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Diaphragm

Edison with his early phonograph
Society: ASMEMain Category: MechanicalSub Category: Communications and Data ProcessingEra: 1870-1879DateCreated: 187737 Honeysuckle AvenueWest OrangeState: NJZip: 07052Country: USAWebsite: https://www.asme.org/about-asme/who-we-are/engineering-history/landmarks/68-edison-experimental-recording-phonographCreator: Edison, Thomas

Edison's simple and unprecedented instrument allowed for the first time the permanent recording and reproduction of sound, especially the human voice. On December 6, 1877, Edison put tinfoil around the cylinder, turned the handle of the shaft and, shouting into one of the diaphragms, recorded a verse of Mary Had a Little Lamb "almost perfectly." From this machine evolved the phonographs and record industries of the world.

YearAdded:
1981
Image Caption: Edison with his early phonographEra_date_from: 1877
Pullman Sleeping Car Glengyle
Society: ASMEMain Category: MechanicalSub Category: Rail TransportationEra: 1900-1909DateCreated: 1911Museum of the American RailroadDallasState: TXZip: 75210Country: USAWebsite: http://www.asme.org/about-asme/history/landmarks/topics-m-z/rail-transportation---2/-125-pullman-sleeping-car-glengyle-%281911%29, https://www.asme.org/getmedia/379a7270-9504-4fc0-a38d-bce7a0cea4a5/125-Pullman-Sleeping-Car-Glengyle-1911.aspxCreator: Pullman, George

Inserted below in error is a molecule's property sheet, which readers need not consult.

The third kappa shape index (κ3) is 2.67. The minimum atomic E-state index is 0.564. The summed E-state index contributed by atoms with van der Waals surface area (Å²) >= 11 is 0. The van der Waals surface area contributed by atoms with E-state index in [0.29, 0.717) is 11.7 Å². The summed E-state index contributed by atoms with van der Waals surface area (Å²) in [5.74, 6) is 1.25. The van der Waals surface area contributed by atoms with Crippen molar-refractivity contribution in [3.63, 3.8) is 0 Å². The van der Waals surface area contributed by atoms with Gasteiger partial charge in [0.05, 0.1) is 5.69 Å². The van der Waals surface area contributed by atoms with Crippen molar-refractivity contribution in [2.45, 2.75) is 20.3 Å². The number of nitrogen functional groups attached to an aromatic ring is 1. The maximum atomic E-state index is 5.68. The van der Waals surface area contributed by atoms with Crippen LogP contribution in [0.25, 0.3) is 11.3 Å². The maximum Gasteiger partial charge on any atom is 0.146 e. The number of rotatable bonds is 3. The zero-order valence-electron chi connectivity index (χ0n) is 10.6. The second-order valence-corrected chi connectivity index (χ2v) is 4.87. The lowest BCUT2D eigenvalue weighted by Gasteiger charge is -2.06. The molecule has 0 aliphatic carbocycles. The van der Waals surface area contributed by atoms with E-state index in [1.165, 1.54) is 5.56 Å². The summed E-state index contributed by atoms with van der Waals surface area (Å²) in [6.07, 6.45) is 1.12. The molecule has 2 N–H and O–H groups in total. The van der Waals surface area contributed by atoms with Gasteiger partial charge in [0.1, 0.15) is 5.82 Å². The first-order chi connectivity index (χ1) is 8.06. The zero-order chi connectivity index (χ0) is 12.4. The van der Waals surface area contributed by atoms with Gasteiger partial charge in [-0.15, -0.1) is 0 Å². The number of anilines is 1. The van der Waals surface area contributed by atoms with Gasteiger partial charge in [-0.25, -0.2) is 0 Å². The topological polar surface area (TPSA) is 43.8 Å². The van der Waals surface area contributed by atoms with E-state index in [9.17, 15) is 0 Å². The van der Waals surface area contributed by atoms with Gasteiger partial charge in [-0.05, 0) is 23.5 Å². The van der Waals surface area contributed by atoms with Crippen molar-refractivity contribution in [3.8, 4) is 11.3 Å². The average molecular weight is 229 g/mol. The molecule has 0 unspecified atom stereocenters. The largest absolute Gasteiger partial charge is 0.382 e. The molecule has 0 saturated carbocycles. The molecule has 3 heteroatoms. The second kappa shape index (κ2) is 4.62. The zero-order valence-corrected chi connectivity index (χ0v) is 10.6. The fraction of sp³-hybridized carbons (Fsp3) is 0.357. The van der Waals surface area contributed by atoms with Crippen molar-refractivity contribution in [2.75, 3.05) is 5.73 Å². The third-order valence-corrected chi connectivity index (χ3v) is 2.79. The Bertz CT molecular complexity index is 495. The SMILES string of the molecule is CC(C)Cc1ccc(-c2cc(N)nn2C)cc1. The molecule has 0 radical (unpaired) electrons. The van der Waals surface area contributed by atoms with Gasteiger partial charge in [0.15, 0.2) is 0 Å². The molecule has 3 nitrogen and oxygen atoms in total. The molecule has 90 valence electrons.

The Glengyle is the earliest known survivor of the fleet of heavyweight, all-steel sleepers built by Pullman Company. The design was introduced in 1907 as a marked improvement over the wooden version then in use. Some 10,000 were built, in various configurations, the last in 1931. The Glengyle is original in its interior and most of its components.

YearAdded:
1987
Image Credit: Courtesy ASMEImage Caption: Pullman Sleeping Car GlengyleEra_date_from: 1911
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